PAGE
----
Microrna miR-17-92 cluster is highly expressed in epidermal langerhans cells but not required for its development

L. Zhou, R. Q. Qi, M. Liu, Y. P. Xu, G. Li, M. Weiland, D. H. Kaplan, Q. S. Mi

Research output: Contribution to journalArticlepeer-review

13 Scopus citations

Abstract

Langerhans cells (LCs) are bone marrow-derived immature skin-residential dendritic cells (DCs) with a life cycle distinct from that of other types of DCs. The mechanisms involved in LC homeostasis and immunological functions are still not clear. MicroRNAs (miRNAs) are a class of short noncoding RNAs that regulate gene expression through either translational repression or mRNA degradation. A recent study showed that specific deletion of total miRNAs in DCs affects the homeostasis and function of only LCs, but not of other types of DCs. The roles of specific individual miRNA in LC development are still lacking. The miRNA miR-17-92 class, encoding miR-17, miR-18, miR-19a, miR-19b, miR-20 and miR-92, plays a very important role in B- and T-cell development and function. Here, we first report that epidermal LCs highly express the miR-17-92 class compared with spleen naive T cells. To further characterize the role of miR-17-92 in LC development, we generated LC-specific miR-17-92 knockout and knock-in mice. Interestingly, LC-specific gain- and loss-of-function of miR-17-92 cluster did not significantly change LC homeostasis, maturation ability, antigen capture and migration to draining lymph nodes. Thus, the miR-17-92 cluster may be functionally redundant and not critically required for LC development and function.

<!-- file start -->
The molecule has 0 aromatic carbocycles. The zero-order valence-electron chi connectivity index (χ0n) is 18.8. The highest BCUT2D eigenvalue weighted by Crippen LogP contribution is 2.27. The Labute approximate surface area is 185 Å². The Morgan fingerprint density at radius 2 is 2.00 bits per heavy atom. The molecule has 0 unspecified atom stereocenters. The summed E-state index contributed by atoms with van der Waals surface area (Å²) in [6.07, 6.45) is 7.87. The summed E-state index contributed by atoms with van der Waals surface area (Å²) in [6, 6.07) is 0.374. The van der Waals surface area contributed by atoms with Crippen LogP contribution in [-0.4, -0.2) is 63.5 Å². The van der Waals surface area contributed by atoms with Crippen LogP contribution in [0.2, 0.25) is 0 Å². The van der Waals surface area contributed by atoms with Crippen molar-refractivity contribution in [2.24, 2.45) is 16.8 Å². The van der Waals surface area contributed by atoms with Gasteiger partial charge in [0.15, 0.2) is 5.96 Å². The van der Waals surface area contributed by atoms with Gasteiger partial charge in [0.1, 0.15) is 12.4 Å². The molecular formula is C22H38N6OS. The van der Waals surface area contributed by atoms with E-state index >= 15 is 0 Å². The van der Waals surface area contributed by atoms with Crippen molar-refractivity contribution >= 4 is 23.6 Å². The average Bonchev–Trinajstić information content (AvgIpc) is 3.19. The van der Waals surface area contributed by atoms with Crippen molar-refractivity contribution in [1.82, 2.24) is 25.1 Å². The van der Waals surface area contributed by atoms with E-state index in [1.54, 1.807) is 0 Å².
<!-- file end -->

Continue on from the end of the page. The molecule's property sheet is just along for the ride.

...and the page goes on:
Original languageEnglish (US)
Pages (from-to)57-61
Number of pages5
JournalGenes and Immunity
Volume15
Issue number1
DOIs
StatePublished - 2014

Bibliographical note

Funding Information:
We thank all members from our laboratories for their advice and encouragement. This work was supported by grants from the National Institutes of Health Grant 1R21AR059976 and Henry Ford Health System Start-up Grant for the Immunology Program (T71016 and T71017).

Keywords

  • Knock-in
  • Knockout
  • Langerhans cells
  • Skin
  • miR-17-92
  • miRNAs

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